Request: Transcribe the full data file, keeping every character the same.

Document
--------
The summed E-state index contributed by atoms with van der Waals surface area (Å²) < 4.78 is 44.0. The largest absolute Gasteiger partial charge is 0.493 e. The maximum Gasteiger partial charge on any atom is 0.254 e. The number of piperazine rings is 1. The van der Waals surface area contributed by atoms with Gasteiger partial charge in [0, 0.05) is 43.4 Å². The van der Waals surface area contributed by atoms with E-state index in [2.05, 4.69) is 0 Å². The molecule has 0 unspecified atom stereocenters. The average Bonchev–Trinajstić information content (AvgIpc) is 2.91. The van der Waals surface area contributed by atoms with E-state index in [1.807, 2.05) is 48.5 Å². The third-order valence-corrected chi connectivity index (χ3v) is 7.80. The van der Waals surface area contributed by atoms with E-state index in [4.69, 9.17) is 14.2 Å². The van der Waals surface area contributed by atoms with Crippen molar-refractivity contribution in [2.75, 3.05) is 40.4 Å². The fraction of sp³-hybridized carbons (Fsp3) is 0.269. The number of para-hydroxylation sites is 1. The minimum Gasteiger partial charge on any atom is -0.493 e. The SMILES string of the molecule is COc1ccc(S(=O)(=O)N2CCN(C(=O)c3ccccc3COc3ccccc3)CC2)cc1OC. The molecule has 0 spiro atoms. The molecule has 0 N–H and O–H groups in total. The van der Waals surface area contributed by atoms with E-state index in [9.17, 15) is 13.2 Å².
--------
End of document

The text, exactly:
The summed E-state index contributed by atoms with van der Waals surface area (Å²) < 4.78 is 44.0. The largest absolute Gasteiger partial charge is 0.493 e. The maximum Gasteiger partial charge on any atom is 0.254 e. The number of piperazine rings is 1. The van der Waals surface area contributed by atoms with Gasteiger partial charge in [0, 0.05) is 43.4 Å². The van der Waals surface area contributed by atoms with E-state index in [2.05, 4.69) is 0 Å². The molecule has 0 unspecified atom stereocenters. The average Bonchev–Trinajstić information content (AvgIpc) is 2.91. The van der Waals surface area contributed by atoms with E-state index in [1.807, 2.05) is 48.5 Å². The third-order valence-corrected chi connectivity index (χ3v) is 7.80. The van der Waals surface area contributed by atoms with E-state index in [4.69, 9.17) is 14.2 Å². The van der Waals surface area contributed by atoms with Crippen molar-refractivity contribution in [2.75, 3.05) is 40.4 Å². The fraction of sp³-hybridized carbons (Fsp3) is 0.269. The number of para-hydroxylation sites is 1. The minimum Gasteiger partial charge on any atom is -0.493 e. The SMILES string of the molecule is COc1ccc(S(=O)(=O)N2CCN(C(=O)c3ccccc3COc3ccccc3)CC2)cc1OC. The molecule has 0 spiro atoms. The molecule has 0 N–H and O–H groups in total. The van der Waals surface area contributed by atoms with E-state index in [9.17, 15) is 13.2 Å².